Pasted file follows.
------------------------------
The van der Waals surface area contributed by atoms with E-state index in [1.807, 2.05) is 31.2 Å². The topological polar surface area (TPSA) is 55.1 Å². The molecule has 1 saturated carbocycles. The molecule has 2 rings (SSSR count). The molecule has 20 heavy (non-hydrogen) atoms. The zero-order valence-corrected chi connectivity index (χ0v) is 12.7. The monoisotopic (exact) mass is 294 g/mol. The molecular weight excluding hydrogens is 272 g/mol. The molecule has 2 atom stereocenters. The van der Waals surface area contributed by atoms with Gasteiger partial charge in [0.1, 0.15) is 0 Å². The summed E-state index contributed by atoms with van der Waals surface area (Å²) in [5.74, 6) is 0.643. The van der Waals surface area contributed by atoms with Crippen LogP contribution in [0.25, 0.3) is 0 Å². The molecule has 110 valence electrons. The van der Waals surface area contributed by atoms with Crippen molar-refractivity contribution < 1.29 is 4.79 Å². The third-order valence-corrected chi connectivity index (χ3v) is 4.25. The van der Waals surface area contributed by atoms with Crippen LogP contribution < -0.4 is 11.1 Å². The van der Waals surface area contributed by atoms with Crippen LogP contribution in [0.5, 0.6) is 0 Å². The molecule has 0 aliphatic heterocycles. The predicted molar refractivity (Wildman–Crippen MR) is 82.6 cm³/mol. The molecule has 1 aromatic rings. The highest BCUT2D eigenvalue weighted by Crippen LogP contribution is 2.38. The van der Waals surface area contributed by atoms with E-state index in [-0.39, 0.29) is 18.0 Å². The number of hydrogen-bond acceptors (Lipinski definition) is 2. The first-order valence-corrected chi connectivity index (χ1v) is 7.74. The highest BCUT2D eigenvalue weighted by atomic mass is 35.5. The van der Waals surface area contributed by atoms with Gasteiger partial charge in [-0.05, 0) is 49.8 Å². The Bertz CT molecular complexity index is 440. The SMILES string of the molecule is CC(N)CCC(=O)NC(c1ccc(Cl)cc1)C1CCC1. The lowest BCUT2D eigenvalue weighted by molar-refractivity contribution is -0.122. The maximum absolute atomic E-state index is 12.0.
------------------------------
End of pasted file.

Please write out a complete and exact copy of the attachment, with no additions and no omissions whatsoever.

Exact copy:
The van der Waals surface area contributed by atoms with E-state index in [1.807, 2.05) is 31.2 Å². The topological polar surface area (TPSA) is 55.1 Å². The molecule has 1 saturated carbocycles. The molecule has 2 rings (SSSR count). The molecule has 20 heavy (non-hydrogen) atoms. The zero-order valence-corrected chi connectivity index (χ0v) is 12.7. The monoisotopic (exact) mass is 294 g/mol. The molecular weight excluding hydrogens is 272 g/mol. The molecule has 2 atom stereocenters. The van der Waals surface area contributed by atoms with Gasteiger partial charge in [0.1, 0.15) is 0 Å². The summed E-state index contributed by atoms with van der Waals surface area (Å²) in [5.74, 6) is 0.643. The van der Waals surface area contributed by atoms with Crippen LogP contribution in [0.25, 0.3) is 0 Å². The molecule has 110 valence electrons. The van der Waals surface area contributed by atoms with Crippen molar-refractivity contribution < 1.29 is 4.79 Å². The third-order valence-corrected chi connectivity index (χ3v) is 4.25. The van der Waals surface area contributed by atoms with Crippen LogP contribution < -0.4 is 11.1 Å². The van der Waals surface area contributed by atoms with Crippen LogP contribution in [0.5, 0.6) is 0 Å². The molecule has 0 aliphatic heterocycles. The predicted molar refractivity (Wildman–Crippen MR) is 82.6 cm³/mol. The molecule has 1 aromatic rings. The highest BCUT2D eigenvalue weighted by Crippen LogP contribution is 2.38. The van der Waals surface area contributed by atoms with E-state index in [-0.39, 0.29) is 18.0 Å². The number of hydrogen-bond acceptors (Lipinski definition) is 2. The first-order valence-corrected chi connectivity index (χ1v) is 7.74. The highest BCUT2D eigenvalue weighted by atomic mass is 35.5. The van der Waals surface area contributed by atoms with Gasteiger partial charge in [-0.05, 0) is 49.8 Å². The Bertz CT molecular complexity index is 440. The SMILES string of the molecule is CC(N)CCC(=O)NC(c1ccc(Cl)cc1)C1CCC1. The lowest BCUT2D eigenvalue weighted by molar-refractivity contribution is -0.122. The maximum absolute atomic E-state index is 12.0.